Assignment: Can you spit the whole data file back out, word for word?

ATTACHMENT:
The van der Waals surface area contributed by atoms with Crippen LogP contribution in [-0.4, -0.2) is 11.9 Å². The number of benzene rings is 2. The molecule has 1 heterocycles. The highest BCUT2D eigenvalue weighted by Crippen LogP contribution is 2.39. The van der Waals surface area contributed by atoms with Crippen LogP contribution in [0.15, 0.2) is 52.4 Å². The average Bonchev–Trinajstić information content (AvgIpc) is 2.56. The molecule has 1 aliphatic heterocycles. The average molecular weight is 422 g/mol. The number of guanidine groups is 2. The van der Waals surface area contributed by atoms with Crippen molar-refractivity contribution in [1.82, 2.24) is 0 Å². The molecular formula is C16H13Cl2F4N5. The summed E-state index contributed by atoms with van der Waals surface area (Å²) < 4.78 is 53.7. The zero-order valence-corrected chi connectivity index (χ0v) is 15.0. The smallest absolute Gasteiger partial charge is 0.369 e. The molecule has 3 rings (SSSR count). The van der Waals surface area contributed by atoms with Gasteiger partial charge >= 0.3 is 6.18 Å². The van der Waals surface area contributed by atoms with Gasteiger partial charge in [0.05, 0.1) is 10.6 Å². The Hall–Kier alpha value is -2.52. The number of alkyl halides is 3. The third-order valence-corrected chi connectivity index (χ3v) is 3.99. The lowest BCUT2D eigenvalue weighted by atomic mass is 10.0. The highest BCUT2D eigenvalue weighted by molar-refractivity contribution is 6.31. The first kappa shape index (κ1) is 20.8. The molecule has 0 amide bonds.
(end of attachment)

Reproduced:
The van der Waals surface area contributed by atoms with Crippen LogP contribution in [-0.4, -0.2) is 11.9 Å². The number of benzene rings is 2. The molecule has 1 heterocycles. The highest BCUT2D eigenvalue weighted by Crippen LogP contribution is 2.39. The van der Waals surface area contributed by atoms with Crippen LogP contribution in [0.15, 0.2) is 52.4 Å². The average Bonchev–Trinajstić information content (AvgIpc) is 2.56. The molecule has 1 aliphatic heterocycles. The average molecular weight is 422 g/mol. The number of guanidine groups is 2. The van der Waals surface area contributed by atoms with Crippen molar-refractivity contribution in [1.82, 2.24) is 0 Å². The molecular formula is C16H13Cl2F4N5. The summed E-state index contributed by atoms with van der Waals surface area (Å²) < 4.78 is 53.7. The zero-order valence-corrected chi connectivity index (χ0v) is 15.0. The smallest absolute Gasteiger partial charge is 0.369 e. The molecule has 3 rings (SSSR count). The van der Waals surface area contributed by atoms with Gasteiger partial charge >= 0.3 is 6.18 Å². The van der Waals surface area contributed by atoms with Gasteiger partial charge in [0.05, 0.1) is 10.6 Å². The Hall–Kier alpha value is -2.52. The number of alkyl halides is 3. The third-order valence-corrected chi connectivity index (χ3v) is 3.99. The lowest BCUT2D eigenvalue weighted by atomic mass is 10.0. The highest BCUT2D eigenvalue weighted by molar-refractivity contribution is 6.31. The first kappa shape index (κ1) is 20.8. The molecule has 0 amide bonds.